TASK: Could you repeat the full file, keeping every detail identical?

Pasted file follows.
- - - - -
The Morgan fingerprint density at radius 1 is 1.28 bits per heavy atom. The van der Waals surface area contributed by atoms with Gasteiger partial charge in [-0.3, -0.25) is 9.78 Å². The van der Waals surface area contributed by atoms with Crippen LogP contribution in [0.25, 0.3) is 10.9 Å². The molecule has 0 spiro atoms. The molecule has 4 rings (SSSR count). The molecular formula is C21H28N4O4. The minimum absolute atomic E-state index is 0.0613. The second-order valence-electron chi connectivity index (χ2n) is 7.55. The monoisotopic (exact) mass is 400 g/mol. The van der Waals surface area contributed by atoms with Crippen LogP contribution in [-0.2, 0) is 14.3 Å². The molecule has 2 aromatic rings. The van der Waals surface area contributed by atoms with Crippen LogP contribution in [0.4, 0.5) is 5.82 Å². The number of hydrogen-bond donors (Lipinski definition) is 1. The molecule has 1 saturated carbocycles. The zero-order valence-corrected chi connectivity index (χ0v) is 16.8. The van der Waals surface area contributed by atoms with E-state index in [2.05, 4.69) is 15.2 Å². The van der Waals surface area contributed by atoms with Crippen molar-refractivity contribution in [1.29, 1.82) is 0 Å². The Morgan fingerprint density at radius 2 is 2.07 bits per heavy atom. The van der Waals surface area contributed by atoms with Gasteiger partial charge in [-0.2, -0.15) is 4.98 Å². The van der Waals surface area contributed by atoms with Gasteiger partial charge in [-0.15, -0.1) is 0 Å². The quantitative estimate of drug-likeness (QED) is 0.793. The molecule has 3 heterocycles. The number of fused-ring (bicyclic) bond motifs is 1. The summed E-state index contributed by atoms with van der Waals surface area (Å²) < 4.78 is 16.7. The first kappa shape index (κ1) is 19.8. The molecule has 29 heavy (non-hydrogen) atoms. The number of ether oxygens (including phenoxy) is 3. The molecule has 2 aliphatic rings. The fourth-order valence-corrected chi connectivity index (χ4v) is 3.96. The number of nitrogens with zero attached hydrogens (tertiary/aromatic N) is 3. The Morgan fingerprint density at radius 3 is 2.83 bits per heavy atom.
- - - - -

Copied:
The Morgan fingerprint density at radius 1 is 1.28 bits per heavy atom. The van der Waals surface area contributed by atoms with Gasteiger partial charge in [-0.3, -0.25) is 9.78 Å². The van der Waals surface area contributed by atoms with Crippen LogP contribution in [0.25, 0.3) is 10.9 Å². The molecule has 0 spiro atoms. The molecule has 4 rings (SSSR count). The molecular formula is C21H28N4O4. The minimum absolute atomic E-state index is 0.0613. The second-order valence-electron chi connectivity index (χ2n) is 7.55. The monoisotopic (exact) mass is 400 g/mol. The van der Waals surface area contributed by atoms with Crippen LogP contribution in [-0.2, 0) is 14.3 Å². The molecule has 2 aromatic rings. The van der Waals surface area contributed by atoms with Crippen LogP contribution in [0.4, 0.5) is 5.82 Å². The number of hydrogen-bond donors (Lipinski definition) is 1. The molecule has 1 saturated carbocycles. The zero-order valence-corrected chi connectivity index (χ0v) is 16.8. The van der Waals surface area contributed by atoms with E-state index in [2.05, 4.69) is 15.2 Å². The van der Waals surface area contributed by atoms with Crippen molar-refractivity contribution in [1.29, 1.82) is 0 Å². The Morgan fingerprint density at radius 2 is 2.07 bits per heavy atom. The van der Waals surface area contributed by atoms with Gasteiger partial charge in [-0.2, -0.15) is 4.98 Å². The van der Waals surface area contributed by atoms with Gasteiger partial charge in [-0.15, -0.1) is 0 Å². The quantitative estimate of drug-likeness (QED) is 0.793. The molecule has 3 heterocycles. The number of fused-ring (bicyclic) bond motifs is 1. The summed E-state index contributed by atoms with van der Waals surface area (Å²) < 4.78 is 16.7. The first kappa shape index (κ1) is 19.8. The molecule has 29 heavy (non-hydrogen) atoms. The number of ether oxygens (including phenoxy) is 3. The molecule has 2 aliphatic rings. The fourth-order valence-corrected chi connectivity index (χ4v) is 3.96. The number of nitrogens with zero attached hydrogens (tertiary/aromatic N) is 3. The Morgan fingerprint density at radius 3 is 2.83 bits per heavy atom.